Honey Bees Bring Summer in January

The first full week of January 2015 blew in with icy rain and low dark clouds. Bare branches swished above fallen leaves lying black and sodden on the ground. Not much indicates that summer lurks beneath them, just waiting for the proper time to burst forth.

But in my cupboard I’ve got a couple of jars of last summer’s nectar—honey from the Nixon honey farm near Innisfail, Alberta. When I spread it on my breakfast toast, it conjures a  picture of blooming fields and hard-working honeybees.

The Nixon honey farm has seven thousand hives scattered over the prairies among fields of canola, alfalfa and other crops. The bees forage in these fields to produce that honey.

 Each hive consists of boxes stacked four high, on pallets.  Each queen bee lays 3000 eggs per day. She fills up the lower two boxes with eggs. This is where the bees live and care for the developing young. The top two boxes are supposed to be for honey storage but sometimes the queen starts laying eggs in the upper boxes too. If she does, the box is set aside until the bees develop.

When the boxes are filled with honey, they are replaced with empty boxes and brought in to the factory. They are stacked in a “hot” room for several days while the wax softens and becomes easier to work with.

Meanwhile, bees that inadvertently came along inside the hives escape to the steamy windows, trying to find their way outside.

In the extraction room, contract workers (hired from Mexico or the Philippines) bring pallets of boxes from the hot room. They pry the top off each box with a special tool, and scrape beeswax from the edges and tops of the frames that are hanging in the box. Then they lift all the frames at once from each box with a machine that inserts them into a slanted conveyor.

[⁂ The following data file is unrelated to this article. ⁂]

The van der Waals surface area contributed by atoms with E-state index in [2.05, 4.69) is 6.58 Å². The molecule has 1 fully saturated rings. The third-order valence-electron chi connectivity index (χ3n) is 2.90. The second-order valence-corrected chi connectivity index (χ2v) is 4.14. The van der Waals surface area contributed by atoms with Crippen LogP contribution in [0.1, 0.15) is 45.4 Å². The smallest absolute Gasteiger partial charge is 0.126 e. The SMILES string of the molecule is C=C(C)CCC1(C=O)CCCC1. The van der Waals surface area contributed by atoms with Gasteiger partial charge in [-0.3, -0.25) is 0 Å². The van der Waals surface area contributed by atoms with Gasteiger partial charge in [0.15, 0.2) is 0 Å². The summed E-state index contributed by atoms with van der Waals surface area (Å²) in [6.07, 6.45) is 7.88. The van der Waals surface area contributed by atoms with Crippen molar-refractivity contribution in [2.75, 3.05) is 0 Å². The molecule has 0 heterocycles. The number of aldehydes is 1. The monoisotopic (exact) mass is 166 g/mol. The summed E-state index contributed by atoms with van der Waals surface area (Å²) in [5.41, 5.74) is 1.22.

As the frames move up the conveyor, someone scrapes along the fronts of them so the honey starts to flow from each frame. Honey, wax, and numerous bees all drop into the trough beneath and flow down to a spinner. The spinner separates the honey that then flows up through pipes to other machines, which filter out the remaining bee parts and wax. The pollen, which has health-giving properties, is left in the honey. The pure honey is then packaged in various-sized containers for shipment to customers.

Nixon Honey Farm sells creamed honey, flavored honeys, and concentrated pollen. The beeswax is sold to people who use in in cosmetics, candles, and for other purposes.

Many people believe that honey is one of nature’s most perfect foods. It never goes bad. Because of its antibacterial properties it has long been used for healing cuts and scrapes (or sore throats and coughs), and bee pollen can build up immunity to seasonal pollen allergies.

As if all this isn’t enough to make us appreciate these industrious insects, bees also pollinate much of the food we eat. Without them trees wouldn’t produce fruit and grains wouldn’t produce seed.

And we wouldn’t have the taste of summer to remind us that January won’t last forever!